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Stagnant Wages and Speculation Triggered the Crisis

Stephanie Seguino: Blacks, Hispanics, and single mothers have much greater loss of income since crisis, triggered by income inequality in the first place
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Stunning Facts About How the Banking System Really Works ... And How It Is Destroying America

Stunning Facts About How the Banking System Really Works ... And How It Is Destroying America | Advocating a Wealth Threshold | Scoop.it
Paintings by Anthony Freda: www.AnthonyFreda.com. Reclaiming the Founding Fathers' Vision of Prosperity To understand the core problem in America today, we have to look back to the very founding of...
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Young Man Blues -- We're not lazy, you're just greedy!

Young Man Blues -- We're not lazy, you're just greedy! | Advocating a Wealth Threshold | Scoop.it
Instead of complaining about how many people are moochers on welfare in the US, address why they need welfare in the first place - unchecked business greed.
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Why Justice Matters to Development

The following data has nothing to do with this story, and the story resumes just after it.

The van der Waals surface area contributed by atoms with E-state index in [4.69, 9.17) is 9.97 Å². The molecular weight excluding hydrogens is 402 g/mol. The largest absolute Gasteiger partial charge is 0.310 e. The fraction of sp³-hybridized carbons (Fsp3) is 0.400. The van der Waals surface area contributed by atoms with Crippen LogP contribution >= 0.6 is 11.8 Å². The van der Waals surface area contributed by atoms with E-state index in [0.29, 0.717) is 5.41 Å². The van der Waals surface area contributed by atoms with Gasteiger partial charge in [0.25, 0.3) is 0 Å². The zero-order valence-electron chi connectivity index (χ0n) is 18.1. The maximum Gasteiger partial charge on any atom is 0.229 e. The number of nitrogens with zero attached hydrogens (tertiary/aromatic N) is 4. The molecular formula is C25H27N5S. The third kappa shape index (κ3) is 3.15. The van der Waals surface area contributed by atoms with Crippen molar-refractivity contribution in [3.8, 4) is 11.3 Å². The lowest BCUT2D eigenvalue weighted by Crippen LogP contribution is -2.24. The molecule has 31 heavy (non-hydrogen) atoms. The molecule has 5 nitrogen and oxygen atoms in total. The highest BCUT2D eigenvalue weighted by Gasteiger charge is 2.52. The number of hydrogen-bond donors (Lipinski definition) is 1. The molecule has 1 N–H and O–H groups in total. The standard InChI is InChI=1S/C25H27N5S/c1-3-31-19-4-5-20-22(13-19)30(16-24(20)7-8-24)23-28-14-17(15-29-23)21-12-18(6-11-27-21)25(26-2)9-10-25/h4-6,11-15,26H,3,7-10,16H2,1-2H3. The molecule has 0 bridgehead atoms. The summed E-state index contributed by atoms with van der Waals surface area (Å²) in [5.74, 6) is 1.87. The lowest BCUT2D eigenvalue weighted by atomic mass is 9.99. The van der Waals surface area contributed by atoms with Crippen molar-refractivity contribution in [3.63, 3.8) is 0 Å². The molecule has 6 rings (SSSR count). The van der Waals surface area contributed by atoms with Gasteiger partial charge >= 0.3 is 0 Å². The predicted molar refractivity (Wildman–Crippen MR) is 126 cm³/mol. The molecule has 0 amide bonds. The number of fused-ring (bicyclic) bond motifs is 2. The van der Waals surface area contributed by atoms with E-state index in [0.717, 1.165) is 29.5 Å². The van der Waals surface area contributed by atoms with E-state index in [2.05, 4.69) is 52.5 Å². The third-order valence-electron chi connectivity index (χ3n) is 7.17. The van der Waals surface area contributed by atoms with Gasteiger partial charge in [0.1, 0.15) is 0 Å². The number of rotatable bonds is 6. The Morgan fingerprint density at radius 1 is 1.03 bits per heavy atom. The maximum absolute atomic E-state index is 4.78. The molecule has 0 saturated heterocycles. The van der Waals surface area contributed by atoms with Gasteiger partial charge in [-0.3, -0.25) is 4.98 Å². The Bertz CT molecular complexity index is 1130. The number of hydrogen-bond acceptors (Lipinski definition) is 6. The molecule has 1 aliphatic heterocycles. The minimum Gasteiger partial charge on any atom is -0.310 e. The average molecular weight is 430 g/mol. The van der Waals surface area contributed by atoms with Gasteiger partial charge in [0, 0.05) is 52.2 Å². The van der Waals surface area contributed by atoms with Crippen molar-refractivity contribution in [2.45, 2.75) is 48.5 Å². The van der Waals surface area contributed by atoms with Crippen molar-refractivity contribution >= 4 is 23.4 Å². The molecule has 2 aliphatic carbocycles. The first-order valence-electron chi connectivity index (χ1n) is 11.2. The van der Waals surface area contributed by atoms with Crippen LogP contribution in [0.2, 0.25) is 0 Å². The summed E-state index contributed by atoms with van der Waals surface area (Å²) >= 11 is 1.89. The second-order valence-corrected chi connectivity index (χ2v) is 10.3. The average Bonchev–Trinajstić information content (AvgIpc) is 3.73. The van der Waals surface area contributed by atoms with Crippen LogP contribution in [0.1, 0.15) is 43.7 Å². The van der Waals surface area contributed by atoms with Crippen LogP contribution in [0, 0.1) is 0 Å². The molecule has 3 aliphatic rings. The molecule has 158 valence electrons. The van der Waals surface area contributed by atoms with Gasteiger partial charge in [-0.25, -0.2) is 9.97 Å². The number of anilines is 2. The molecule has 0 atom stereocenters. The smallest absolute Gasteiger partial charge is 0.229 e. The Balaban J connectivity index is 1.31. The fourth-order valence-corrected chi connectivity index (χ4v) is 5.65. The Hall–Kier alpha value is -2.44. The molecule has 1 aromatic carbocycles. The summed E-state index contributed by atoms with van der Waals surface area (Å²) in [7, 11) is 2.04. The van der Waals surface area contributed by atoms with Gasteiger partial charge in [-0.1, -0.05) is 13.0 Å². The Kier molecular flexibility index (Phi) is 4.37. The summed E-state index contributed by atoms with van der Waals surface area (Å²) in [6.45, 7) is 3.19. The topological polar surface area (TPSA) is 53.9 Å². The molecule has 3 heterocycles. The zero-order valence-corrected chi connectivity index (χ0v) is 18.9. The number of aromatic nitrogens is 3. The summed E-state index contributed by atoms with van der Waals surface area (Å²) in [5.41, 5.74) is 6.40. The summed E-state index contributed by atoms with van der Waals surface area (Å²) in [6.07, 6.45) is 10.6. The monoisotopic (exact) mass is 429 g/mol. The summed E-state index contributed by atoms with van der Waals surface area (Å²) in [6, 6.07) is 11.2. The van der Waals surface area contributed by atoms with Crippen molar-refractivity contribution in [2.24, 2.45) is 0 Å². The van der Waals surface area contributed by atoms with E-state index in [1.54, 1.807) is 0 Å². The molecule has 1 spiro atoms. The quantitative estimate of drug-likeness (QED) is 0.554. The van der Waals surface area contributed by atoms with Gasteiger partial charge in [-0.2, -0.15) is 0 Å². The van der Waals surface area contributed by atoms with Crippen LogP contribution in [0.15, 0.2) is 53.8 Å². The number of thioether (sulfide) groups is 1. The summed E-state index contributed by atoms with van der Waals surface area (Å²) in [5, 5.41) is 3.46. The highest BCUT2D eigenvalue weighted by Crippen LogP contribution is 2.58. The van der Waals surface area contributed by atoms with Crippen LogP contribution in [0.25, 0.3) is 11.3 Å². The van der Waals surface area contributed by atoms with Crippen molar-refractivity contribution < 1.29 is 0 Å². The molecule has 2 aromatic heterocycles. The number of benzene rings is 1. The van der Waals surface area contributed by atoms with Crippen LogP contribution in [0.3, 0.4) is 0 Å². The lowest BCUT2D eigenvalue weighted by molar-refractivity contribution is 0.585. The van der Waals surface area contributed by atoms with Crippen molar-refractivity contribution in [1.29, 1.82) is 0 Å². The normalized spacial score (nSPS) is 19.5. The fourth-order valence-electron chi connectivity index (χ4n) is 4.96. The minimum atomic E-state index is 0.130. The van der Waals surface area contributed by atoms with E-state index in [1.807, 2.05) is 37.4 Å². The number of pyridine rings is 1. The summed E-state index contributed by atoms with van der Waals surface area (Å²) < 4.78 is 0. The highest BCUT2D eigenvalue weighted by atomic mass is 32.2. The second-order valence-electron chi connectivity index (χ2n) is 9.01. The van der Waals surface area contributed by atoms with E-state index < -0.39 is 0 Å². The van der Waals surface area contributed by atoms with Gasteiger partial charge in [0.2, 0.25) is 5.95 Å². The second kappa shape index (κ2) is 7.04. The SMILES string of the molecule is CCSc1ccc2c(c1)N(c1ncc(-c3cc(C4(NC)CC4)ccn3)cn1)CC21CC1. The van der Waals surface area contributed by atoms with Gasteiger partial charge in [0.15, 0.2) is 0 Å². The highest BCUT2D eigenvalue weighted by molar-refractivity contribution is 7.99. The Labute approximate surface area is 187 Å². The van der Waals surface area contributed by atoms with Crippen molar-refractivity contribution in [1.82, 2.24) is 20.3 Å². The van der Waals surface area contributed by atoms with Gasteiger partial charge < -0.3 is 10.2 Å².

Fifteen years ago the UN's Millennium Development Goals set out to eliminate extreme poverty. Some of the original goals have been achieved. Now, with the MDGs about to expire in 2015, the world is drafting a development agenda. It's a chance to get things right. It's a chance to include a goal for justice.

In this video George Soros, Amartya Sen, and others speak to the importance of including a specific goal for justice.

Let's make access to justice part of the global development agenda.

Learn more at http://osf.to/justice2015.

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FOCUS | Monsanto Protection Act Proves Corporations More Powerful Than Government

FOCUS | Monsanto Protection Act Proves Corporations More Powerful Than Government | Advocating a Wealth Threshold | Scoop.it
'Monsanto lobbyists have gone as far as to generate legislative inclusions into a new bill that puts Monsanto above the federal government.' Anthony Gucciardi, Natural Society
Peter C. Newton-Evans's insight:

A good example of how extreme wealth works against efforts at democracy in a plutarchy such as the USA.

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Gar Alperovitz: The Next American Revolution (TRAILER)